Last year, I spent two weeks at a maternity and pediatrics hospital in South Sudan, where I now work full-time. During just those weeks, I signed death certificates for five children after unsuccessfully attempting resuscitation. As I was giving chest compressions to the first child, I fought back tears. She was about the size of my daughter.
In the United States, only 1 child in 100 dies before his fifth birthday. In South Sudan, it’s more like 1 in 10. What makes the difference?
Not parental love, that’s certain. The children who died under my care had parents who had tried to provide for their children as best as they could. The parents’ grief was as deep as mine would have been. And while medical care obviously makes a difference in individual cases, all these parents had managed to get to a doctor: me. I had access, in turn, to a reasonable supply of medicine and equipment—certainly equivalent to what many US physicians had a generation or two ago.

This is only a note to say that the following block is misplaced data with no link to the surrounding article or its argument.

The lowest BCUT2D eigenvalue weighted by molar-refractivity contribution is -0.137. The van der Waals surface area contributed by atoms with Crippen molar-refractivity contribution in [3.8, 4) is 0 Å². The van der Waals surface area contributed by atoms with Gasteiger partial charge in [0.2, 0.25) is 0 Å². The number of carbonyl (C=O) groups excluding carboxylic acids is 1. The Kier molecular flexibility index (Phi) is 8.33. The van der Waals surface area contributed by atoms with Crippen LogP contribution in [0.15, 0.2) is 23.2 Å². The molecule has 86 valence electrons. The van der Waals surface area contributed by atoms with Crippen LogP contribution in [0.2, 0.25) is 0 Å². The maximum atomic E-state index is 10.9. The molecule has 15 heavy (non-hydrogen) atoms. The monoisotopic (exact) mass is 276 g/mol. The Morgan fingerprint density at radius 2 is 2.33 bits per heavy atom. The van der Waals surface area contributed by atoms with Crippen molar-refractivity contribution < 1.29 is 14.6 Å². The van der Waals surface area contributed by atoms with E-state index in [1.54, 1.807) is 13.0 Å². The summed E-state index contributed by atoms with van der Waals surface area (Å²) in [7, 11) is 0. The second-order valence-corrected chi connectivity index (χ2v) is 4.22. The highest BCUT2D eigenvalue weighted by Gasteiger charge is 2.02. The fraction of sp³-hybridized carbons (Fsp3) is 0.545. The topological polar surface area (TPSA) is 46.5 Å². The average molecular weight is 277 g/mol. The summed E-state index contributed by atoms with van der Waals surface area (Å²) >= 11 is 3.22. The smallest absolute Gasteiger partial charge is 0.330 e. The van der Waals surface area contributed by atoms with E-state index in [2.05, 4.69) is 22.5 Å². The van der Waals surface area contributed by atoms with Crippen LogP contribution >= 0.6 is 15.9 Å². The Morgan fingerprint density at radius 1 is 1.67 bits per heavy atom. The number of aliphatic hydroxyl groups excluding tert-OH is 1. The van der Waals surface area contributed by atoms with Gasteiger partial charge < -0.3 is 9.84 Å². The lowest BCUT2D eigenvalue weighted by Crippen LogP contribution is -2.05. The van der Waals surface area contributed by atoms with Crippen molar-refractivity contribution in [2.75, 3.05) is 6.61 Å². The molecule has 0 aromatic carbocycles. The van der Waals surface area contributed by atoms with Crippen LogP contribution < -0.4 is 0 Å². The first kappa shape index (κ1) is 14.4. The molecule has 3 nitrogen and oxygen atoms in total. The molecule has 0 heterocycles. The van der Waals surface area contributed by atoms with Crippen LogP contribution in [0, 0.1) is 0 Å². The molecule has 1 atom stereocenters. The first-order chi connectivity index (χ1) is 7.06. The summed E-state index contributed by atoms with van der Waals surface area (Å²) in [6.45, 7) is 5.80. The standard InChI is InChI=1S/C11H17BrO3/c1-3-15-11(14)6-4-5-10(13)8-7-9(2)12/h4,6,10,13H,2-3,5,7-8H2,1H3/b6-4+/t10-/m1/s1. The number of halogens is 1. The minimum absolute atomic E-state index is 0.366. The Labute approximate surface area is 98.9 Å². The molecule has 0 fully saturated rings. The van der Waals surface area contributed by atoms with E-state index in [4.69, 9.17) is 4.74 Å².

Every death certificate includes the cause of death. But the deeper causes of these children’s deaths wouldn’t fit in a box on a form. What was wrong had less to do with their individual health than with public health: the structures and environmental factors that many of us in the modern world can take for granted.
In a country like South Sudan, public health asks: Can your family access clean water? If you get sick from the water you drink, are the roads to the hospital safe enough for you to drive there in time? Is there a health professional who is trained well enough to give you the treatment you need? Can you afford the treatment? These are questions about government, policy, and institutions, not primarily about individual ...1
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